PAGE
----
“Supply chain risk is a blind spot for a lot of organizations.” — Karl Bryant, senior vice president at Marsh Risk Consulting

“This makes us believe that SMEs probably underestimate their supply chains risk exposure, and we urge them to reassess this,” said Nick Wildgoose, Zurich’s global supply chain product leader. He added that visibility and resilience along supply chains are major sources of competitive advantage.

BCI warned that organizations could be “driving blindfolded into a disaster.”

Companies at most risk are those reliant on “sole source” suppliers — one-of-a-kind manufacturers whose components are either of unique quality or are unavailable elsewhere in the market.

In today’s lean manufacturing era, fewer companies keep spare inventory, so if a critical component ceases to be available it can quickly prevent a company from producing its core product or service, leading to lost revenue, diminished service, dissatisfied customers and, in extreme cases, business closure.

Lurking Risks

Supply chain risk lurks in many forms. According to the BCI, IT and telecoms outages, adverse weather, and for the first time, cyber attacks/data breaches are

Karl Bryant, senior vice president, Marsh Risk Consulting

Karl Bryant, senior vice president, Marsh Risk Consulting

the top three causes of supply chain disruption. Another emerging risk is “business ethics,” which placed in the top 10 for first time.

“Supply chain risk is a blind spot for a lot of organizations,” said Karl Bryant, senior vice president at Marsh Risk Consulting.

Complacency that suppliers have everything under control can be a problem, said

Ken Katz, property risk control director at Travelers.

“When a risk exists outside your own four walls and you are focusing on your core business there is reduced visibility to the potential destruction it can cause,” Katz said.

To make matters worse for SMEs, smaller companies are likely to feel the effects of a supply shortage first as suppliers will invariably prioritize their biggest accounts if outflow is reduced.

R4-16p64-65_7SME.inddAn obvious risk mitigation strategy is to have a stockpile of spare inventory, but such an approach is not popular in these austere times.

“I’d love to see companies with six months’ supply, or matching supply against their expected downtime and their assets, but that’s a losing battle — no one wants inventory these days,” said Bryant.

Former RIMS President Rick Roberts, director of risk management and employee benefits at Ensign-Bickford Industries (EBI), said supply chain disruption is a “huge issue. People who’ve never had a problem often sit back and don’t pay much attention, but up-front work is critical because when a problem hits it can be major.”

Roberts, whose company is both a customer and supplier, said some of EBI’s customers require his company to keep a number of months’ worth of supply as inventory as part of their agreement. However, few SMEs have the leverage to wield this kind of influence.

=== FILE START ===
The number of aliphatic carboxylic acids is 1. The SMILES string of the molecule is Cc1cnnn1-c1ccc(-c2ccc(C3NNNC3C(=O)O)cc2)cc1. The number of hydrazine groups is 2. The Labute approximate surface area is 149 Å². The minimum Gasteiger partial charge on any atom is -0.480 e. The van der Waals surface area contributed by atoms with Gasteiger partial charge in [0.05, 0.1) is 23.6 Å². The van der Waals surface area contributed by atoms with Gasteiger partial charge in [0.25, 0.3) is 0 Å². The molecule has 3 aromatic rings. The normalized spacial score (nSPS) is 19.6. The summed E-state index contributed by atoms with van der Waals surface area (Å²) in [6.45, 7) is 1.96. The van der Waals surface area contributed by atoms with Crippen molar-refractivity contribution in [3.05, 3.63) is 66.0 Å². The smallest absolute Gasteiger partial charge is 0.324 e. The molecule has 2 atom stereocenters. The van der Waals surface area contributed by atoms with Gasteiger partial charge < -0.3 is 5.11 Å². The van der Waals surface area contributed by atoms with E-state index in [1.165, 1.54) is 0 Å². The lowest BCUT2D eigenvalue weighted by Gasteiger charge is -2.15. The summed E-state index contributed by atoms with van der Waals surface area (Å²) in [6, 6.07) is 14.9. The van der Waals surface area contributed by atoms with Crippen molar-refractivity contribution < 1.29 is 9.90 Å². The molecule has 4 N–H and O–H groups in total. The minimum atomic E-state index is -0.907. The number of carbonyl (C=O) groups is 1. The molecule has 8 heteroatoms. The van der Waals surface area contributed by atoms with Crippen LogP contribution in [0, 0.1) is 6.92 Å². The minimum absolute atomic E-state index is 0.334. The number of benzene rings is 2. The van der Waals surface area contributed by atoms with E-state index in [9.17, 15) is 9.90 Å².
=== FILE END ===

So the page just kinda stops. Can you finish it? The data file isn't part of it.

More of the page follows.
Risk Assessment

To fully understand their supply chain exposures, Bryant suggested SMEs conduct a “value segmentation” exercise, identifying mission-critical areas of their

Ken Katz, property risk control director, Travelers

Ken Katz, property risk control director, Travelers

business, such as those that generate the highest margins or growth.

Then, Katz said, they should conduct a “business impact analysis,” simulating the repercussions of vital components being undeliverable.

It is also essential for SMEs to get to know their suppliers’ finances and quality of work as best they can, he said.

Bryant said that companies should compile a matrix of their supply chain in as much detail as possible, including suppliers of suppliers, and if possible, the exposure of suppliers’ plants and operations (as opposed to regional offices) to natural catastrophe such as flood or earthquake.

SMEs should ask all their suppliers what business continuity plans and insurance they have in place, and get clarity on exactly how they will be treated should the supplier run into problems.

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However, warned Bryant: “It can take a lot of man hours to send out questionnaires, follow up on them and pull the information together in a meaningful way, and many smaller companies don’t have the resources to invest in that kind of process.”

Nevertheless, this is information that empowers risk managers to make informed continuity plans. This could include, for example, finding alternative single source suppliers or new methods of production in case a sole source supplier fails to deliver, or even potentially acquire that supplier to ensure it stays in business.